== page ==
Opportunity is in the Interruption

I hate devotionals, mostly because just about anyone can write one (such as that world-renowned New Testament scholar Sarah Palin) and thus there’s no real guarantee or even likelihood that they present any accurate biblical truth. That being said, this article is, for all intents and purposes, a devotional, but I refuse to call it that. So please enjoy today’s Midweek Dadvotional. If you’re not into Jesus, I promise I’m not trying to convert you, but this might still be worth reading.

Matthew 14:13-14

When Jesus heard [about the death of John the Baptist], he withdrew by boat privately to a solitary place. Hearing of this, the crowds followed him on foot from the towns. When Jesus landed and saw a large crowd, he had compassion on them and healed their sick.

I am excessively introverted by nature, so I desire as much alone time as possible to read, write, think, or just enjoy the experience of silence. This is how I recover from dealing with people and also how to pursue self-improvement as a man.

The problem is that I work with people and I live with people and therefore I don’t get as much alone time as I would like. Whenever I do get a few brief moments to myself, it feels as if it won’t be long before I’m interrupted. And when I get interrupted, I get grumpy; and when I get grumpy, I get…well, not nice.

In the above passage, we find Jesus in dire need of some alone time. He has just found out that his cousin and good buddy John the Baptist was recently beheaded by the local king, who now thinks Jesus is a reincarnation of John (again, the man he beheaded). There’s no way to prove it, but I would guess that Jesus is thinking, “Oh shit, if that happened to John, and now King Herod thinks I’m John 2.0, that could very well happen to me!”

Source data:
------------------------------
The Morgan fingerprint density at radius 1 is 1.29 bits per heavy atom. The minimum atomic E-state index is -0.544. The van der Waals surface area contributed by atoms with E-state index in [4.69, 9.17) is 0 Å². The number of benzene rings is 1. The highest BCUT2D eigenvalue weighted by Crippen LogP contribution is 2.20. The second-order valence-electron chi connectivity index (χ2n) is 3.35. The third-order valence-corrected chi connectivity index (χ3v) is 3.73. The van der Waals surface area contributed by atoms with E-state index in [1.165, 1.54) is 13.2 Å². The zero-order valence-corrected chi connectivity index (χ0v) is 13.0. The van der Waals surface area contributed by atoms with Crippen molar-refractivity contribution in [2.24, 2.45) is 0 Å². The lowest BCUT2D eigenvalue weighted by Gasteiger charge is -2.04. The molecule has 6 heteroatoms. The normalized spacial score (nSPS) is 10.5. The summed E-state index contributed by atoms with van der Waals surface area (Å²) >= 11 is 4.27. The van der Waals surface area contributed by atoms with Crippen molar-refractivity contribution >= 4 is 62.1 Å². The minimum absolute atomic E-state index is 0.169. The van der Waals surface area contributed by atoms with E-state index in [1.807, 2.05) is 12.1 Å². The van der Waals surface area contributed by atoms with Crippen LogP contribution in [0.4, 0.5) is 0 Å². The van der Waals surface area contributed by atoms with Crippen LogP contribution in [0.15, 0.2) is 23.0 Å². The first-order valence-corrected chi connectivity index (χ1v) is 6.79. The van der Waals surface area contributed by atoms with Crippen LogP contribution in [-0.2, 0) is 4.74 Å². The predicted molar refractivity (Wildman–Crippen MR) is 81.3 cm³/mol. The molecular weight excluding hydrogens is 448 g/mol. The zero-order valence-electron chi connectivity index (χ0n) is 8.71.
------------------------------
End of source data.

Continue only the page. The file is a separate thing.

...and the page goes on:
So Jesus hops in a boat and ventures off somewhere he can be alone to deal with some pretty tough emotions. Here, and other places, we find that even the Son of God needs time to himself.

But somehow, a crowd of people who’ve heard all about his buckwild teaching and supernatural abilities manages to figure out where he’s heading, so that when he arrives at his destination, he finds that they’re already waiting for him.

We might expect Jesus to throw up his hands and cry out, “You’ve got to be kidding me!” Or we might expect him to take his boat somewhere else, somewhere a crowd on foot can’t follow, so he can actually get away from it all. At the very least, we might expect him to feel frustrated by this turn of events. Any of those things are what I would do.

However, this is Jesus we’re talking about, and I’ve come to expect that whatever I would naturally do, Jesus is going to do the opposite.

This guy, who’s mourning the death of his cousin and dear friend while simultaneously fearing for his own life, has compassion on the crowd that has interrupted his alone time. Instead of getting angry or fleeing or even just explaining that he’s down in the dumps and needs some time to himself, he sees their needs and heals their sick. He doesn’t view them as an interruption or an inconvenience, but as people in need of engagement. (That, in itself, seems like a miracle.)